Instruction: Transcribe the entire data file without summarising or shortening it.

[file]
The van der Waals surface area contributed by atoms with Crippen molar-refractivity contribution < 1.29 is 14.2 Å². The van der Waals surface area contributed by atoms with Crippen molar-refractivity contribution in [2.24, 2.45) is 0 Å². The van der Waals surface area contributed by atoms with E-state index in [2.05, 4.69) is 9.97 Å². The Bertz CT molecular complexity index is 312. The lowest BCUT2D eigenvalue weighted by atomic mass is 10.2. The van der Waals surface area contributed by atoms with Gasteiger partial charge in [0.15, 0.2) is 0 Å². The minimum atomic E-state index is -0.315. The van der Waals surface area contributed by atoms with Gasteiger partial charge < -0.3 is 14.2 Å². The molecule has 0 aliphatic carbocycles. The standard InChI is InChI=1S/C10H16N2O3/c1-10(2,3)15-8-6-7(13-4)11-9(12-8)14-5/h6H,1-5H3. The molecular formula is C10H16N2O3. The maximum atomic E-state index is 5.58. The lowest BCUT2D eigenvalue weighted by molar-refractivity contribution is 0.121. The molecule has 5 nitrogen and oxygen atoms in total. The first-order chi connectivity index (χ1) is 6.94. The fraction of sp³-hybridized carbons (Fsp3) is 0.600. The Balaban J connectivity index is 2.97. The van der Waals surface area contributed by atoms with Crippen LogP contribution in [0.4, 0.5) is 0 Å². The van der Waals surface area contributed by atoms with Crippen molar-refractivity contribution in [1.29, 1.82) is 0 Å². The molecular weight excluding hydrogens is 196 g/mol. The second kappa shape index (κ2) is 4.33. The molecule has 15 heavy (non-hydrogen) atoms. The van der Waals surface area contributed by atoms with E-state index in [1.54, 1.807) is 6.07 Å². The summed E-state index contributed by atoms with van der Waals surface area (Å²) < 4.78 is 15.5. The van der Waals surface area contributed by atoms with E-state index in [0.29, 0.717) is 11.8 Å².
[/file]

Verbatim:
The van der Waals surface area contributed by atoms with Crippen molar-refractivity contribution < 1.29 is 14.2 Å². The van der Waals surface area contributed by atoms with Crippen molar-refractivity contribution in [2.24, 2.45) is 0 Å². The van der Waals surface area contributed by atoms with E-state index in [2.05, 4.69) is 9.97 Å². The Bertz CT molecular complexity index is 312. The lowest BCUT2D eigenvalue weighted by atomic mass is 10.2. The van der Waals surface area contributed by atoms with Gasteiger partial charge in [0.15, 0.2) is 0 Å². The minimum atomic E-state index is -0.315. The van der Waals surface area contributed by atoms with Gasteiger partial charge < -0.3 is 14.2 Å². The molecule has 0 aliphatic carbocycles. The standard InChI is InChI=1S/C10H16N2O3/c1-10(2,3)15-8-6-7(13-4)11-9(12-8)14-5/h6H,1-5H3. The molecular formula is C10H16N2O3. The maximum atomic E-state index is 5.58. The lowest BCUT2D eigenvalue weighted by molar-refractivity contribution is 0.121. The molecule has 5 nitrogen and oxygen atoms in total. The first-order chi connectivity index (χ1) is 6.94. The fraction of sp³-hybridized carbons (Fsp3) is 0.600. The Balaban J connectivity index is 2.97. The van der Waals surface area contributed by atoms with Crippen LogP contribution in [0.4, 0.5) is 0 Å². The van der Waals surface area contributed by atoms with Crippen molar-refractivity contribution in [1.29, 1.82) is 0 Å². The molecular weight excluding hydrogens is 196 g/mol. The second kappa shape index (κ2) is 4.33. The molecule has 15 heavy (non-hydrogen) atoms. The van der Waals surface area contributed by atoms with E-state index in [1.54, 1.807) is 6.07 Å². The summed E-state index contributed by atoms with van der Waals surface area (Å²) < 4.78 is 15.5. The van der Waals surface area contributed by atoms with E-state index in [0.29, 0.717) is 11.8 Å².